Moyamoya is a rare, cerebrovascular disorder caused by the progressive blockage (occlusion) of the large branches of the internal carotid artery at the base of the brain in an area called the "circle of Willis".
To feed the starved cerebral tissue caused by Moyamoya disease, the body forms a network of dilated and weakened (friable) blood vessels. The blood vessels resemble a "puff of smoke" on diagnostic cerebral angiography tests. Originally identified in Japanese patients, this condition was named "moyamoya," the Japanese word for the "puff of smoke" appearance. Moyamoya disease is most commonly seen in children and young adults and is typically diagnosed in children 10 years of age and younger, as well as in adults (more commonly women) in their 30's.
The Moyamoya Center at North Shore-LIJ Health System's renowned Cushing Neuroscience Institute is a multidisciplinary group dedicated to the diagnosis, treatment and support of patients and families with Moyamoya disease and other neurosurgical and neurological conditions. Members of the team include a vascular neurologist, pediatric neurologist, neurosurgeon, endovascular specialists, neuroradiologists, neuroscience nurses and physician assistants. Our center works closely with the neurological specialists at Cushing Neuroscience Institute's Stroke Center and the Brain Aneurysm Center.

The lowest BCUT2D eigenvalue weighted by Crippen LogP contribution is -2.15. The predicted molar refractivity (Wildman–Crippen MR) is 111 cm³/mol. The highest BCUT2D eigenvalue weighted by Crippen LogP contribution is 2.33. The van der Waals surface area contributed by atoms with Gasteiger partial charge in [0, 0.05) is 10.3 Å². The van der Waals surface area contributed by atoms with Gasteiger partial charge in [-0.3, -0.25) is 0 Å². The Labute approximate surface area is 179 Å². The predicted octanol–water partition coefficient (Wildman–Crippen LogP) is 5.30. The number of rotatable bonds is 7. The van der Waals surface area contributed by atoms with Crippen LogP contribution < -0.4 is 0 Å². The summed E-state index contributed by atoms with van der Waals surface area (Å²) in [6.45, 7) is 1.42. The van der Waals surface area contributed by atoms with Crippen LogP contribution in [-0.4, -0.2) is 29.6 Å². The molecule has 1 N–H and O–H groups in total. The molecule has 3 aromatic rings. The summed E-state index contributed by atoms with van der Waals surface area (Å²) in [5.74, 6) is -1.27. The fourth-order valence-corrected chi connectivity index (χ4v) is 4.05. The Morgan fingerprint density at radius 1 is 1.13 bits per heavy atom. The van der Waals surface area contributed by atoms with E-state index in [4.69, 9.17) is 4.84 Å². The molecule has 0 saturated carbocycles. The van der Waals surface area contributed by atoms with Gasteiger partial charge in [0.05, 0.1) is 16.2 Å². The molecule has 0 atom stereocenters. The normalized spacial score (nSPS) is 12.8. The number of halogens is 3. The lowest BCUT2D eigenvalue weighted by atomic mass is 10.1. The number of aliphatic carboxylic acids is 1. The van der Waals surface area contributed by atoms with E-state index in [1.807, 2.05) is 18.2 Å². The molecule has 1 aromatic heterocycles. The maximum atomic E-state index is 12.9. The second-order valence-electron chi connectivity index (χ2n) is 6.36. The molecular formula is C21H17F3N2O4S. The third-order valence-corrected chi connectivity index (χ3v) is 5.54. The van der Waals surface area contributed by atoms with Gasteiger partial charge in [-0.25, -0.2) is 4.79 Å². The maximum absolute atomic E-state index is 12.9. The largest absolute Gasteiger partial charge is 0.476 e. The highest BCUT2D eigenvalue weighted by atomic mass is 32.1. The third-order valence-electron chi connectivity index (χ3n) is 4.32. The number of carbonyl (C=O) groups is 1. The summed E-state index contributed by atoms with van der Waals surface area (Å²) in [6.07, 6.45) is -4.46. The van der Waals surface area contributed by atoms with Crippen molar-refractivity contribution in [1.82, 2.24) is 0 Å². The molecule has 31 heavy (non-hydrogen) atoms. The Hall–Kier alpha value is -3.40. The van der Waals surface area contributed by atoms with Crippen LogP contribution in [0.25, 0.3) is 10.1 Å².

The appearance of Moyamoya disease on diagnostic imaging tests may be seen in association with other medical conditions. When the changes in the brain blood vessels are associated with another underlying medical problem, the condition is termed Moyamoya syndrome. Medical conditions associated with Moyamoya syndrome include:
- Sickle cell anemia
- Neurofibromatosis type I
- Down syndrome
- Certain congenital heart defects
- Previous brain radiation therapy
- Giant craniofacial hemangiomas
Diagnostic tests for Moyamoya disease include MRI (magnetic resonance imaging) and diagnostic cerebral angiography (X-ray images of the inside of cerebral blood vessels), along with tests to assess cerebral blood flow including brain SPECT imaging, a nuclear medicine study, and quantitative MRA imaging.
Quantitative flow MRA is a diagnostic test used during the pre-treatment evaluation process. Nova® qMRA is non-invasive and produces a fully rotating 3D model to show the blood vessels from every angle. The resulting report and blood vessel images show blood flow volume, velocity and direction.
Make an appointment at our Moyamoya Center
Cushing Neuroscience Institute’s Moyamoya Center makes it easy for you to take the first steps in ensuring the best neurological care for yourself and your family. Simply click on our Request an Appointment form, email us at firstname.lastname@example.org, or call us at (516) 562-3064.